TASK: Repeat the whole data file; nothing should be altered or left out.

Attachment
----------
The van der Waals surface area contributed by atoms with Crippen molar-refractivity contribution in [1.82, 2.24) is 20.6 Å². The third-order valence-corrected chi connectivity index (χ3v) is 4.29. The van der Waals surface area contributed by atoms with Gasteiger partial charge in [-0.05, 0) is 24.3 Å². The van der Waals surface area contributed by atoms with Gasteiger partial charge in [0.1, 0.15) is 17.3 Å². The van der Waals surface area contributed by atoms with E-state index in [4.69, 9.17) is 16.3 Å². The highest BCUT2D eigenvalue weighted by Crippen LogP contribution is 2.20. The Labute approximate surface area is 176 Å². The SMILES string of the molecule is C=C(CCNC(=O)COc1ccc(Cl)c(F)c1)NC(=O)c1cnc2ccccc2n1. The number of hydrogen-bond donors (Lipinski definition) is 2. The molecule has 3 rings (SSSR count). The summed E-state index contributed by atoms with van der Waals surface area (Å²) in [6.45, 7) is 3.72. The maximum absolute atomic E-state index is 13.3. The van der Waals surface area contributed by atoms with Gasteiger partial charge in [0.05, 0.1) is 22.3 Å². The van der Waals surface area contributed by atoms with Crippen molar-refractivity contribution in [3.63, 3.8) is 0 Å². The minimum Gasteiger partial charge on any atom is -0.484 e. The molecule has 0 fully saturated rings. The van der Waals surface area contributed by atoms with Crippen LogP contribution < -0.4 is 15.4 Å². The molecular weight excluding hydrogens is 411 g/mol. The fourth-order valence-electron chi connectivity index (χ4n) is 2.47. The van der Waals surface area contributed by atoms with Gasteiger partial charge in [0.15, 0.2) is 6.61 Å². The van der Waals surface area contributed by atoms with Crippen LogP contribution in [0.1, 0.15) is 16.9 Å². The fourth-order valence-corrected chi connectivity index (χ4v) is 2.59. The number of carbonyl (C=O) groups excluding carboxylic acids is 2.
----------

The van der Waals surface area contributed by atoms with Crippen molar-refractivity contribution in [1.82, 2.24) is 20.6 Å². The third-order valence-corrected chi connectivity index (χ3v) is 4.29. The van der Waals surface area contributed by atoms with Gasteiger partial charge in [-0.05, 0) is 24.3 Å². The van der Waals surface area contributed by atoms with Gasteiger partial charge in [0.1, 0.15) is 17.3 Å². The van der Waals surface area contributed by atoms with E-state index in [4.69, 9.17) is 16.3 Å². The highest BCUT2D eigenvalue weighted by Crippen LogP contribution is 2.20. The Labute approximate surface area is 176 Å². The SMILES string of the molecule is C=C(CCNC(=O)COc1ccc(Cl)c(F)c1)NC(=O)c1cnc2ccccc2n1. The number of hydrogen-bond donors (Lipinski definition) is 2. The molecule has 3 rings (SSSR count). The summed E-state index contributed by atoms with van der Waals surface area (Å²) in [6.45, 7) is 3.72. The maximum absolute atomic E-state index is 13.3. The van der Waals surface area contributed by atoms with Gasteiger partial charge in [0.05, 0.1) is 22.3 Å². The van der Waals surface area contributed by atoms with Crippen molar-refractivity contribution in [3.63, 3.8) is 0 Å². The minimum Gasteiger partial charge on any atom is -0.484 e. The molecule has 0 fully saturated rings. The van der Waals surface area contributed by atoms with Crippen LogP contribution < -0.4 is 15.4 Å². The molecular weight excluding hydrogens is 411 g/mol. The fourth-order valence-electron chi connectivity index (χ4n) is 2.47. The van der Waals surface area contributed by atoms with Gasteiger partial charge in [0.15, 0.2) is 6.61 Å². The van der Waals surface area contributed by atoms with Crippen LogP contribution in [0.1, 0.15) is 16.9 Å². The fourth-order valence-corrected chi connectivity index (χ4v) is 2.59. The number of carbonyl (C=O) groups excluding carboxylic acids is 2.